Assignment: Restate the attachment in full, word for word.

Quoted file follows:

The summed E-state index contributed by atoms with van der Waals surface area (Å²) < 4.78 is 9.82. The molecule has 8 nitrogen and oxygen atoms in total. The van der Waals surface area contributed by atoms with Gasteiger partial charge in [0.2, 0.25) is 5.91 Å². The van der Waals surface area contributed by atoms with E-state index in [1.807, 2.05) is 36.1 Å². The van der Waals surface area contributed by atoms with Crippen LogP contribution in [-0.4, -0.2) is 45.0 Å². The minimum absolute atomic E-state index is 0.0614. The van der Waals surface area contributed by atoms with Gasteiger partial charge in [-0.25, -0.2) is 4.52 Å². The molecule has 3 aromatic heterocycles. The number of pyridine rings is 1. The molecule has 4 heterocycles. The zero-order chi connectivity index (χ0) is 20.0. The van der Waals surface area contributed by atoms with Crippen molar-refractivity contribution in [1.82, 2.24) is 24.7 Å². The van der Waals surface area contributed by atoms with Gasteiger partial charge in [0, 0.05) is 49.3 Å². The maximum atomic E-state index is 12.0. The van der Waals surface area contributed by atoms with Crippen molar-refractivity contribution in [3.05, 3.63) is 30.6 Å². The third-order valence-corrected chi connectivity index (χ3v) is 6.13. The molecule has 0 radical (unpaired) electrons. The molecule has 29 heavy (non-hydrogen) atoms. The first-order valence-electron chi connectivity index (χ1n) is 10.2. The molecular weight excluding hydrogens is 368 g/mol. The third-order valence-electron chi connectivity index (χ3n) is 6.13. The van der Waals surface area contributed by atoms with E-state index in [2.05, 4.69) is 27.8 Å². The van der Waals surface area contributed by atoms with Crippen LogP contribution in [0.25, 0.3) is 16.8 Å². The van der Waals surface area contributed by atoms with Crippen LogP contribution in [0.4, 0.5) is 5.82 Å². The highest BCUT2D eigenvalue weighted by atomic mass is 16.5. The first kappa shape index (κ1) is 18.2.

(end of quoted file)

The summed E-state index contributed by atoms with van der Waals surface area (Å²) < 4.78 is 9.82. The molecule has 8 nitrogen and oxygen atoms in total. The van der Waals surface area contributed by atoms with Gasteiger partial charge in [0.2, 0.25) is 5.91 Å². The van der Waals surface area contributed by atoms with E-state index in [1.807, 2.05) is 36.1 Å². The van der Waals surface area contributed by atoms with Crippen LogP contribution in [-0.4, -0.2) is 45.0 Å². The minimum absolute atomic E-state index is 0.0614. The van der Waals surface area contributed by atoms with Gasteiger partial charge in [-0.25, -0.2) is 4.52 Å². The molecule has 3 aromatic heterocycles. The number of pyridine rings is 1. The molecule has 4 heterocycles. The zero-order chi connectivity index (χ0) is 20.0. The van der Waals surface area contributed by atoms with Crippen molar-refractivity contribution in [1.82, 2.24) is 24.7 Å². The van der Waals surface area contributed by atoms with Gasteiger partial charge in [0, 0.05) is 49.3 Å². The maximum atomic E-state index is 12.0. The van der Waals surface area contributed by atoms with Crippen molar-refractivity contribution in [3.05, 3.63) is 30.6 Å². The third-order valence-corrected chi connectivity index (χ3v) is 6.13. The molecule has 0 radical (unpaired) electrons. The molecule has 29 heavy (non-hydrogen) atoms. The first-order valence-electron chi connectivity index (χ1n) is 10.2. The molecular weight excluding hydrogens is 368 g/mol. The third-order valence-electron chi connectivity index (χ3n) is 6.13. The van der Waals surface area contributed by atoms with E-state index in [2.05, 4.69) is 27.8 Å². The van der Waals surface area contributed by atoms with Crippen LogP contribution in [0.25, 0.3) is 16.8 Å². The van der Waals surface area contributed by atoms with Crippen LogP contribution in [0.4, 0.5) is 5.82 Å². The highest BCUT2D eigenvalue weighted by atomic mass is 16.5. The first kappa shape index (κ1) is 18.2.